Monastic Material Cultures: Image, Site, Text Find us
Michael Jones' presentation “Getting at the Meaning of Places: The Authority of the Past Selectively Reconstructed to Serve the Present” will delve into the issues of conservation at historic churches in use in Egypt.
Churches frequently survived because communities that value them have maintained their original functions. But this very practice poses the most risk since the most effective way to foster respect for this heritage is to encourage continued religious use. As stated in the Venice Charter, article 5: “the conservation of monuments is always facilitated by making use of them for some socially useful purpose” and article 7: “a monument is inseparable from the history to which it bears witness and from the setting in which it occurs.”
Coptic heritage in Egypt is part of a living and constantly changing social and political environment. Archaeology, conservation and site management advocate public participation in sustaining heritage. But meanings people attach to heritage often belie Western notions of stewardship. Churches are curated according to the traditions of the Coptic Church not internationally accepted standards of site management.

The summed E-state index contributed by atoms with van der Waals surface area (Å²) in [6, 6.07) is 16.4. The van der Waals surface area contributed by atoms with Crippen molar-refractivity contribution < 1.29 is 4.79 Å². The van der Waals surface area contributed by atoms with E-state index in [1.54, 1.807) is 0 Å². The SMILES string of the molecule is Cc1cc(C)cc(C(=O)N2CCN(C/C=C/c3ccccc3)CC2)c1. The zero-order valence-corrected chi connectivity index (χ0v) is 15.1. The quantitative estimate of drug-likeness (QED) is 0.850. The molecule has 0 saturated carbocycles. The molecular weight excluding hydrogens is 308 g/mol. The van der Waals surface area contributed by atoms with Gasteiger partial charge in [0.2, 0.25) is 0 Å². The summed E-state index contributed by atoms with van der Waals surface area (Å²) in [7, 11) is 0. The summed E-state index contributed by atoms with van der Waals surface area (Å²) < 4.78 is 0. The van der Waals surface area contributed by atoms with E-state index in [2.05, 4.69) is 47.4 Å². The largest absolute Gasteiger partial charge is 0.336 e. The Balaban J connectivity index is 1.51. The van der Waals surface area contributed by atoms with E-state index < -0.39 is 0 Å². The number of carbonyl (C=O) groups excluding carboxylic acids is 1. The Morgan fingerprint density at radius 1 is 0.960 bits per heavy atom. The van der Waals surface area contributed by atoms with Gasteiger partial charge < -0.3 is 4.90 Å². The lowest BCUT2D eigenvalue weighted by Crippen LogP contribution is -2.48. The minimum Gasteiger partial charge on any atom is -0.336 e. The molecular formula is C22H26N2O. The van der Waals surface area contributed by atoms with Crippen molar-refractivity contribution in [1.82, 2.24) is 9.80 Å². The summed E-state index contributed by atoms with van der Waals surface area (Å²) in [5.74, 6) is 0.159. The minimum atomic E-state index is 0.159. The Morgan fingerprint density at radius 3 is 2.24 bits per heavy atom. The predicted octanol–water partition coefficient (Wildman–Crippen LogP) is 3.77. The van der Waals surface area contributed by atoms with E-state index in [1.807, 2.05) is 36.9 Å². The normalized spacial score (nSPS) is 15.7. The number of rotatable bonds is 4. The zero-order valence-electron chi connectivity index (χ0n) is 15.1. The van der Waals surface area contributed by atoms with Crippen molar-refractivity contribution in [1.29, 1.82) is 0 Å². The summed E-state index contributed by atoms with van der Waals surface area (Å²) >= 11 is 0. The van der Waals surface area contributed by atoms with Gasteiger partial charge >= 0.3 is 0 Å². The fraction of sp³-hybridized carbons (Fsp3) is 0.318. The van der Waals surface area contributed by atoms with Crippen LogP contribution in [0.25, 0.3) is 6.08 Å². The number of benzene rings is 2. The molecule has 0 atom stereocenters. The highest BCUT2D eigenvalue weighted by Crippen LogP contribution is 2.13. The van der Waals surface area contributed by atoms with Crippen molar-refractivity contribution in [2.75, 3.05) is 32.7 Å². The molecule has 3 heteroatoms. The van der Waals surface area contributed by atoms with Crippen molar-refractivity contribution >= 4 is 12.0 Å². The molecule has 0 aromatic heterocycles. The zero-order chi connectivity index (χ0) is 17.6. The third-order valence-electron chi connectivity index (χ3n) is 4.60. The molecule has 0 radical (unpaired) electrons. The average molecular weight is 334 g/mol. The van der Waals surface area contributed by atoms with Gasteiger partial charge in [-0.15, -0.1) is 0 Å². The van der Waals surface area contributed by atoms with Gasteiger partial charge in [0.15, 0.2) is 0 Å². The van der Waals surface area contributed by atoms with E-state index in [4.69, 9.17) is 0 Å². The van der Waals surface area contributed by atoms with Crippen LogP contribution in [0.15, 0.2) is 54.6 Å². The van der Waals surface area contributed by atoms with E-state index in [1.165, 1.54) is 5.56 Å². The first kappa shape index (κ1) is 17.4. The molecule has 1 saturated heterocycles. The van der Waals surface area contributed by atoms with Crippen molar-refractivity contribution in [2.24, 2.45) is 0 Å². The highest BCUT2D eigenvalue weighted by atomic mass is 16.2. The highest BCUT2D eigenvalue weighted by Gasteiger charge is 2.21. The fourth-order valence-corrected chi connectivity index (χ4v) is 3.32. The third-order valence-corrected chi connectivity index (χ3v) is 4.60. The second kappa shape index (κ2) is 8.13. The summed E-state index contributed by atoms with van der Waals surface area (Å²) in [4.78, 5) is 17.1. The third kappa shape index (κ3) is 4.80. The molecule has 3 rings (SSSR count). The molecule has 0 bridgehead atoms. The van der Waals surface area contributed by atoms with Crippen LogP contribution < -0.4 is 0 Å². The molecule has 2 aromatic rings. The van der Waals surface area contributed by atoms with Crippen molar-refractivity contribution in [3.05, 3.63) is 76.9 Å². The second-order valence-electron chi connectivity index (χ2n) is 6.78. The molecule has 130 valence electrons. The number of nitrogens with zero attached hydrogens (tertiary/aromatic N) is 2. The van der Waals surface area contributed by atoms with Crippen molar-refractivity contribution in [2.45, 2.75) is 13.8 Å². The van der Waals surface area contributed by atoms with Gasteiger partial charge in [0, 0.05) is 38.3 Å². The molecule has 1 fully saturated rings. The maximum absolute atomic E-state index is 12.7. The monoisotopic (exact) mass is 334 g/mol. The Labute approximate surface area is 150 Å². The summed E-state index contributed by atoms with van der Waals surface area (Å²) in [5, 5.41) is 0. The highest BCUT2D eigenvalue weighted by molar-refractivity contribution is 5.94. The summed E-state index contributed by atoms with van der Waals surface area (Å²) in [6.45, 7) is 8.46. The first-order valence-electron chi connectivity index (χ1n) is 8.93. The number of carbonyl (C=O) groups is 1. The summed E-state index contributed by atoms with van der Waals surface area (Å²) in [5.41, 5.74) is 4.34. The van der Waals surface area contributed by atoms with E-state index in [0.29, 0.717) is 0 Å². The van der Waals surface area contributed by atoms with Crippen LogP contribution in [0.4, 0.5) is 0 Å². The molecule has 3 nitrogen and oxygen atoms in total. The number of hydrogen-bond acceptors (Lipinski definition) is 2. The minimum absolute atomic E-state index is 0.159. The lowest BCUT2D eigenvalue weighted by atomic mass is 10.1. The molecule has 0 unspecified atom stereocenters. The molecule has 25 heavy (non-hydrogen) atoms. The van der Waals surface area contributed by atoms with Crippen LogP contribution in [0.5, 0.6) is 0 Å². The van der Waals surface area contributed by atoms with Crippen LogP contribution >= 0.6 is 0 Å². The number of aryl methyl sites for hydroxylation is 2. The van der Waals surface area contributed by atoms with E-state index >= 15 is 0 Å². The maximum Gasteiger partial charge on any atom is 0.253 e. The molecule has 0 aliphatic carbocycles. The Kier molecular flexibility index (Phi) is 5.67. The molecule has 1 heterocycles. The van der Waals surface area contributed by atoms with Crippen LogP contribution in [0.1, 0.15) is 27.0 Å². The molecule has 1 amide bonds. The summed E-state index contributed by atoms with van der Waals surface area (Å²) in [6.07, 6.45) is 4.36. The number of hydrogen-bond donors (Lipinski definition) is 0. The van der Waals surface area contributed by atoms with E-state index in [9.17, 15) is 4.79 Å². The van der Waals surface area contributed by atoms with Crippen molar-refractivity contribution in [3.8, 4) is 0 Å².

These issues will be considered together with approaches that might preserve the heritage while providing for the needs of believers, scholars and visitors.
For more information, visit the Congress website: http://www.copticcongress2012.uniroma1.it
INTERNATIONAL COUNCIL OF MUSEUMS
The International Council of Museums, in an effort to fight against illicit traffic in cultural goods, compiles the Emergency Red List of Egyptian Cultural Objects at Risk. This list aims to help art and heritage professionals and law enforcement officials identify Egyptian objects that are protected by national and international legislations. View the Red List for Egypt.